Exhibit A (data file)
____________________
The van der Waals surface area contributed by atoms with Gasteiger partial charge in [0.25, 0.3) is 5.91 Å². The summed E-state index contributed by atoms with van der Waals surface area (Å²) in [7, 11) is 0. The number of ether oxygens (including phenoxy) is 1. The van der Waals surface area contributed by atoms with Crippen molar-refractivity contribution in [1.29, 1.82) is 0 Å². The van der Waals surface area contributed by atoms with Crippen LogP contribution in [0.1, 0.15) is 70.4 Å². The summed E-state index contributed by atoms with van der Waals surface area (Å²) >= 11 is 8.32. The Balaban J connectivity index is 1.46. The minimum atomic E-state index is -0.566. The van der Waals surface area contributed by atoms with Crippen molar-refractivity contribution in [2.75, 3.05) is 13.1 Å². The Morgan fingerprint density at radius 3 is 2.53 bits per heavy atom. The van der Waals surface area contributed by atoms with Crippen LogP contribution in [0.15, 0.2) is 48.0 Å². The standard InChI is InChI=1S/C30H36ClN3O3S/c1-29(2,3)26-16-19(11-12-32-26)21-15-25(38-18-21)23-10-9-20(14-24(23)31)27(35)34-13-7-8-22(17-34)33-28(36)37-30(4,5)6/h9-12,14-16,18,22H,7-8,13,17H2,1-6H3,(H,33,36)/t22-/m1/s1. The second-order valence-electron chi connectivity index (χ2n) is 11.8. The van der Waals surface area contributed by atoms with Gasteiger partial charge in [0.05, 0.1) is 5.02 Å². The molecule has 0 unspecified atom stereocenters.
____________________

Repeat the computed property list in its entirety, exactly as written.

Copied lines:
The van der Waals surface area contributed by atoms with Gasteiger partial charge in [0.25, 0.3) is 5.91 Å². The summed E-state index contributed by atoms with van der Waals surface area (Å²) in [7, 11) is 0. The number of ether oxygens (including phenoxy) is 1. The van der Waals surface area contributed by atoms with Crippen molar-refractivity contribution in [1.29, 1.82) is 0 Å². The van der Waals surface area contributed by atoms with Crippen LogP contribution in [0.1, 0.15) is 70.4 Å². The summed E-state index contributed by atoms with van der Waals surface area (Å²) >= 11 is 8.32. The Balaban J connectivity index is 1.46. The minimum atomic E-state index is -0.566. The van der Waals surface area contributed by atoms with Crippen molar-refractivity contribution in [2.75, 3.05) is 13.1 Å². The Morgan fingerprint density at radius 3 is 2.53 bits per heavy atom. The van der Waals surface area contributed by atoms with Crippen LogP contribution in [0.15, 0.2) is 48.0 Å². The standard InChI is InChI=1S/C30H36ClN3O3S/c1-29(2,3)26-16-19(11-12-32-26)21-15-25(38-18-21)23-10-9-20(14-24(23)31)27(35)34-13-7-8-22(17-34)33-28(36)37-30(4,5)6/h9-12,14-16,18,22H,7-8,13,17H2,1-6H3,(H,33,36)/t22-/m1/s1. The second-order valence-electron chi connectivity index (χ2n) is 11.8. The van der Waals surface area contributed by atoms with Gasteiger partial charge in [0.05, 0.1) is 5.02 Å². The molecule has 0 unspecified atom stereocenters.